Enitan looked around for Jamie and saw him standing beside an aquarium eagerly watching the exotic fish frolic in the water.
During tea, the slight unease between Monica and Enitan disappeared and Enitan learnt that Monica was a mother of two, a full time house- wife married to a construction worker. Her son was about Jamie’s age and had gone to the nearby community school. She encouraged Enitan to enroll Jamie there and Enitan asked her if she knew where she could get a job. Enitan explained that she had worked in a bookstore and Monica suggested looking for a job at the Harper’s Community Library, which was some blocks away. She even offered to look after Jamie while Enitan was away and Enitan was more than grateful. She explained to Jamie that she was going to look for a job and would be back in a few hours. Jamie didn’t mind he was quite contented to stay at Monica’s house and watch the fish.
Enitan said her goodbyes and returned to her apartment to freshen up.
“I really must look my best!” She muttered to herself.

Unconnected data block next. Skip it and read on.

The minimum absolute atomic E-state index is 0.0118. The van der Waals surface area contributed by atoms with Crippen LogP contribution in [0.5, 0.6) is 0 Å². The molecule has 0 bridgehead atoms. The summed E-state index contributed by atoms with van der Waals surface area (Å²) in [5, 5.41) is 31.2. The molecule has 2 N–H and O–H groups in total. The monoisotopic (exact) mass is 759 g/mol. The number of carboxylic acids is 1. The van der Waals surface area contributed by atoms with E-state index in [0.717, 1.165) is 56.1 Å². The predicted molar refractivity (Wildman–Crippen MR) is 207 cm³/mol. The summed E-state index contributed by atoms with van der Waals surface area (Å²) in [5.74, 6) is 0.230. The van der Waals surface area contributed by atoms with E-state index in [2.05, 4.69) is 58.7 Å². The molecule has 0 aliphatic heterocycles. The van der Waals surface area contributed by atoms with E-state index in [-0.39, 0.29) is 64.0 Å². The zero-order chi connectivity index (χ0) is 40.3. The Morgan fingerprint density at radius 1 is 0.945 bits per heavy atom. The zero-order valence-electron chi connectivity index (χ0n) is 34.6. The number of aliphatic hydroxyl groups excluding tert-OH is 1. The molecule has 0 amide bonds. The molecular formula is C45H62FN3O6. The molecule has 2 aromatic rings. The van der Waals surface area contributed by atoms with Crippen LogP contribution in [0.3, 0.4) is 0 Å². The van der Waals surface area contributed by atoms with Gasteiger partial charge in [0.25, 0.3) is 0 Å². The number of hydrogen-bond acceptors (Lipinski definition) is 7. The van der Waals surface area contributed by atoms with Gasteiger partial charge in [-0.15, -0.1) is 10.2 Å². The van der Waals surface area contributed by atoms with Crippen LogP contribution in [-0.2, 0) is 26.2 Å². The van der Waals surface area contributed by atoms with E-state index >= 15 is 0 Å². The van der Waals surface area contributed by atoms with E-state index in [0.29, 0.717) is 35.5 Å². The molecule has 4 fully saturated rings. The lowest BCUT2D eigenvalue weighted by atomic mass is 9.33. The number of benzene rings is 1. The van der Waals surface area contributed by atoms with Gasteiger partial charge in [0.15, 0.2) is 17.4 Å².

She pulled out a light blue French-cut suit from her newly arranged wardrobe and laid it out on the bed. Then walked into her new bathroom and switched on the taps. She really didn’t have time for a bubble bath so a quick shower would have to do. She undressed slowly taking just a moment to appraise her figure in front of the mirror.
“I’ve lost quite some weight!” She said as she noticed her flat tummy and protruding collarbone.
“Must be all the stress I’ve been under lately!” she said aloud.
Enitan was out of the shower in record time feeling refreshed and in a lighter frame of mind. She dressed up quickly, combed her hair and decided for a change, to let it down. She made a mental note to get some make-up for herself from the stores; after all it was New York…
She walked briskly, only stopping briefly to ask for directions to the library though she needn’t have, because right in the corner was the most imposing building she had ever seen. It was old and grand, definitely a library! She took a deep breath as she walked in through the gigantic doors; she knew instinctively that she was going to love her new job, if she got it- that was!